For the Class of 2020

For the past five years, I've written graduation speeches for my eighth graders. This year's graduation speech was a little different, mostly because the end of this year has been so different. But here it is, my model for my current eighth graders. It has me thinking so much about all of the graduates and all of the graduations worthy of celebrating. So before Obama and all of the other amazing graduation speeches get made, here is my offering. 

Class of 2020 Graduates,

You made it. You are here, but I’m not ready to let you go. 

You didn’t get all of the moments this year had in store for you; didn’t get all of those lasts: last Academy Day, last projects, last dances, last field day, last classes, last days of school. Well, we had these lasts, but we didn’t know them while we had them.

Instead, we’ve had something else. We traded in classrooms for Zooms. We learned how to connect with one another through a screen instead of face-to-face. We searched for the motivation to get up every morning to head to school without even opening the front door, and to complete assignments that you might learn from but that couldn’t hurt your grade if you chose not to complete them. You had to get used to so much change so quickly.

A graduation celebration 1992 of four racially ambiguous kids
High School Graduation: June, 1992. 
Greek philosopher Socrates said, “The secret of change is to focus all of your energy, not on fighting the old, but on building the new.”

You are here, and you have helped build something new.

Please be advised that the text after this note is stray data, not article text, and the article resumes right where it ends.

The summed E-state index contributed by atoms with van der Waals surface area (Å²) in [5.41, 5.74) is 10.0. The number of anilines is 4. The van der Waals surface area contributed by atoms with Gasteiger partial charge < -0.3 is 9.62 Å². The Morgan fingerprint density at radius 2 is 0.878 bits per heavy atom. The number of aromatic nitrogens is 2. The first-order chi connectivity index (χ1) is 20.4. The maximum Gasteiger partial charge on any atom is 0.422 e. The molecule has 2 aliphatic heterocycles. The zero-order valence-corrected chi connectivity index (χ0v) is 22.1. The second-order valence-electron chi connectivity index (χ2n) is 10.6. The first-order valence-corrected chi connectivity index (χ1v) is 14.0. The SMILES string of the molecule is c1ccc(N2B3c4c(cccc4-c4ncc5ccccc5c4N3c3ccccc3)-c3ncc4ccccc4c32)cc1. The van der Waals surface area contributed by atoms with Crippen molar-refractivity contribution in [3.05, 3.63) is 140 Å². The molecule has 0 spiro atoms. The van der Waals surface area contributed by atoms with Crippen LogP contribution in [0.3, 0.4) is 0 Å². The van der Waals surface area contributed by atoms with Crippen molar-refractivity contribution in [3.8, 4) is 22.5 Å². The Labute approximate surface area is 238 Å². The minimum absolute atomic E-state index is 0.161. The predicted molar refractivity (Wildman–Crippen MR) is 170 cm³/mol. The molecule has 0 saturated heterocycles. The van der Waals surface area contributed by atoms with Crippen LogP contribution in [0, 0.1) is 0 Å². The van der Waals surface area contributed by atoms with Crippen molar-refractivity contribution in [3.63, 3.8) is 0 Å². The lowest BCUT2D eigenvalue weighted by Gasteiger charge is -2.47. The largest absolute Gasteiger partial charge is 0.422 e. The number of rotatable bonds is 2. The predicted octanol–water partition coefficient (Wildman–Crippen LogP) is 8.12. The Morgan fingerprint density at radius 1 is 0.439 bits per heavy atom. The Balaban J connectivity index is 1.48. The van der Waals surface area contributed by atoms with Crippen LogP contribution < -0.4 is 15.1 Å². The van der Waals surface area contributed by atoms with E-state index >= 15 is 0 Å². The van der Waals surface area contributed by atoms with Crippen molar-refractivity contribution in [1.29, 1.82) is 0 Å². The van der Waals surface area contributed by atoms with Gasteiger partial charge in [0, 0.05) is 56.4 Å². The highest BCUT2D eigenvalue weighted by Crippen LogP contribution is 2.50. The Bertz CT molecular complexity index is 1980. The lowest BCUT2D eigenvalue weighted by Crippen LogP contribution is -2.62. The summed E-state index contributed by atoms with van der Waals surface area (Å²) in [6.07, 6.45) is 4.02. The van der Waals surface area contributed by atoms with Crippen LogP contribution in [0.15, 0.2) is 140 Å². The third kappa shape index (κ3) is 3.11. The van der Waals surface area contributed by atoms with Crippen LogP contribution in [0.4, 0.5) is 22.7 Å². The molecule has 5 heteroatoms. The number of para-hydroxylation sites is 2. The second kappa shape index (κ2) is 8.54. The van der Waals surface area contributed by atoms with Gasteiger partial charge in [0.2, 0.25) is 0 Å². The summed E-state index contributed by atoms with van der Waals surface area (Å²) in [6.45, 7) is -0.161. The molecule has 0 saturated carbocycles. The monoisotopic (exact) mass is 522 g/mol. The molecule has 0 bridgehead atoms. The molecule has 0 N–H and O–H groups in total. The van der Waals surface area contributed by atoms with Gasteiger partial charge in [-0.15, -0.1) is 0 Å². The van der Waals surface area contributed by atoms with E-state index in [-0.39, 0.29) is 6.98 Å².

It isn’t what we expected, but it is ours and we are here to celebrate because you have earned it. You put in two and a half long years on campus: days learning and growing, struggling with teachers and classmates, watching the clock and waiting for that 3:00 bell. And each and every one of those days in all of those classes count.

And now you’ve survived something new. For twelve weeks you have shown up in so many new ways. You found your way onto on screens and into chats. You turned in assignments, checked in with friends and teachers in new ways and adjusted to new ways of being at home with your families.

You read the news and felt anger, anxiety, fear, and loss. You witnessed tragedy from near and far. You worried about friends and classmates and endured constant change and uncertainty.

American author Maya Angelou says, “If you don’t like something, change it. If you can’t change it, change your attitude.”

You have done this. You have taken this unprecedented situation and learned about yourself as people and as students. You’ve learned what to do with hours upon hours upon hours at home. You have grown up in these few months and learned more than we could measure inside the halls of our schools or the walls of our classrooms.

Our school’s namesake, Ralph Waldo Emerson says, “The way to mend the bad world is to create the right world” and you, the class of 2020 are truly making your own path. You are carving out new experiences and are already shaping a new, post COVID-19 world.

I might not be ready to let you go, but you are ready. You know how quickly everything can change and your adaptability during this time has inspired me. You have brought me hope. So thank you. Thank you for sharing so many of these long-short days, your thoughts and dreams of what tomorrow might bring. 

You have helped mend the bad, and I cannot wait to see the new, right world you help create.

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